Accurate quantification of CI requires genotypic information from all four meiotic products, referred to as “tetrad analysis.” Many fungi retain their meiotic products in an ascus making tetrad data easy to obtain. Tetrad data is harder to gather from most multicellular organisms because their meiotic products do not remain attached in their meiotic configuration. Despite these difficulties, tetrad analysis has been achieved in several multicellular species, including plants, allowing analysis of CI. In Arabidopsis, mutations in the QRT1 gene cause mature pollen grains to remain together in their original meiotic tetrad configuration (Preuss et al., 1994). Backcrossing single pollen tetrads from qrt1 F1 plants from crosses between two polymorphic parents generates four progeny plants that can be analyzed to determine the genotype of the original tetrad (Copenhaver et al., 1998; Lu et al., 2012; Wijnker et al., 2013; Liu et al., 2018). Several plant species produce natural tetrads at the mature pollen stage (Copenhaver, 2005), but even in those that do not tetrad data can be obtained by isolating and genotyping individual microspores from single tetrads at the end of sporogenesis. The latter approach has been used to obtain high resolution CO data from maize male meioses (Li et al., 2015). In human oocytes, tetrad data has been obtained by isolating and sequencing the first and second polar bodies and the female pronucleus (Hou et al., 2013). In mouse, tetrad analysis has been performed for both male and female meiosis. In female mice this is achieved by microdissection of individual germinal vesicle-stage oocytes from F1 hybrids. In male mice, tetrad data was obtained by isolating late prophase I primary spermatocytes using flow cytometry (Cole et al., 2014).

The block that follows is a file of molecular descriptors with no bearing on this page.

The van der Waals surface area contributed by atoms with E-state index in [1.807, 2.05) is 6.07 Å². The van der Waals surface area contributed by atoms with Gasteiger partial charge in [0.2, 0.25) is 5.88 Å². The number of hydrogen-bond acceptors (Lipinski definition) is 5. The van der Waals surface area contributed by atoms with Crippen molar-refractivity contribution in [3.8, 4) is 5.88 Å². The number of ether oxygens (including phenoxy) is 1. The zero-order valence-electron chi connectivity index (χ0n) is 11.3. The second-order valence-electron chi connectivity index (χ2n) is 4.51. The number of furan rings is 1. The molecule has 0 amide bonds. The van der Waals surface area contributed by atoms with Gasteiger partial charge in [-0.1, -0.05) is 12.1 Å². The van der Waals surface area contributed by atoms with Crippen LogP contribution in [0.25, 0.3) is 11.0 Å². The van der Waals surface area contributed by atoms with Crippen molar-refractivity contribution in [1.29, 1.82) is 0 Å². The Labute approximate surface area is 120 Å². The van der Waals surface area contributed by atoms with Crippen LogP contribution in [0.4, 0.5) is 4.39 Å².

CI has been examined in Saccharomyces cerevisiae, Neurospora crassa, Aspergillus nidulans, Arabidopsis thaliana, Zea mays, and humans (Lindegren and Lindegren, 1942; Strickland, 1957; Hawthorne and Mortimer, 1960; Zhao et al., 1995; Copenhaver et al., 1998; Chen et al., 2008; Hou et al., 2013; Li et al., 2015). These studies suggest weak or no CI with minor variation across eukaryotic phyla. In contrast, a recent study using in situ cytological probing of meiotic chromosomes provided direct evidence for strong positive CI (i.e., 64% 4S-DCOs instead of the expected 25%) in two interspecific hybrids, Lolium multiflorum × Festuca pratensis and Allium cepa × A. roylei (Ferreira et al., 2020). These findings are striking as they indicate that strong CI may occur in plant meiosis, and that this may be influenced by genetic background, and particularly hybrid status. Some studies have also examined the influence of the centromere on CI. In humans, weak negative CI is present within chromosome arms, but no CI effects are detected when the two COs are on the opposite sides of a centromere (Hou et al., 2013). In contrast, in maize, weak CI was observed for DCOs within one chromosome arm as well as for DCOs spanning the centromere (Li et al., 2015).